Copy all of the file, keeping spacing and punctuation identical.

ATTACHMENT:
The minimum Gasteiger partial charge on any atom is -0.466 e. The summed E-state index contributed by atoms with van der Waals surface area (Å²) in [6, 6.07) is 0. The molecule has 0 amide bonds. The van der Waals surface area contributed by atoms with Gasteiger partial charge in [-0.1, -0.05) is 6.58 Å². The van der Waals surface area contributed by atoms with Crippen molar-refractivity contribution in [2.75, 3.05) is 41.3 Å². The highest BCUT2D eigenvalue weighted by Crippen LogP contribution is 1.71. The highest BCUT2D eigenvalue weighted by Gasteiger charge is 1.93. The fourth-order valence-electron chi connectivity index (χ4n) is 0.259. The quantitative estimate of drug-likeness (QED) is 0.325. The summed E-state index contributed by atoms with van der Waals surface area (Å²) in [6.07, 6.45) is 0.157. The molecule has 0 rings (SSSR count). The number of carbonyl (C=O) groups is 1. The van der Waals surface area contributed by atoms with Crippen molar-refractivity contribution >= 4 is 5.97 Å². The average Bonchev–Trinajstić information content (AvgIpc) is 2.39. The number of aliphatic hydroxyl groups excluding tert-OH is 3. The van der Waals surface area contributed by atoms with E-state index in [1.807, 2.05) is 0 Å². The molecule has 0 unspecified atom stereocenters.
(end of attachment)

The minimum Gasteiger partial charge on any atom is -0.466 e. The summed E-state index contributed by atoms with van der Waals surface area (Å²) in [6, 6.07) is 0. The molecule has 0 amide bonds. The van der Waals surface area contributed by atoms with Gasteiger partial charge in [-0.1, -0.05) is 6.58 Å². The van der Waals surface area contributed by atoms with Crippen molar-refractivity contribution in [2.75, 3.05) is 41.3 Å². The highest BCUT2D eigenvalue weighted by Crippen LogP contribution is 1.71. The highest BCUT2D eigenvalue weighted by Gasteiger charge is 1.93. The fourth-order valence-electron chi connectivity index (χ4n) is 0.259. The quantitative estimate of drug-likeness (QED) is 0.325. The summed E-state index contributed by atoms with van der Waals surface area (Å²) in [6.07, 6.45) is 0.157. The molecule has 0 rings (SSSR count). The number of carbonyl (C=O) groups is 1. The van der Waals surface area contributed by atoms with Crippen molar-refractivity contribution >= 4 is 5.97 Å². The average Bonchev–Trinajstić information content (AvgIpc) is 2.39. The number of aliphatic hydroxyl groups excluding tert-OH is 3. The van der Waals surface area contributed by atoms with E-state index in [1.807, 2.05) is 0 Å². The molecule has 0 unspecified atom stereocenters.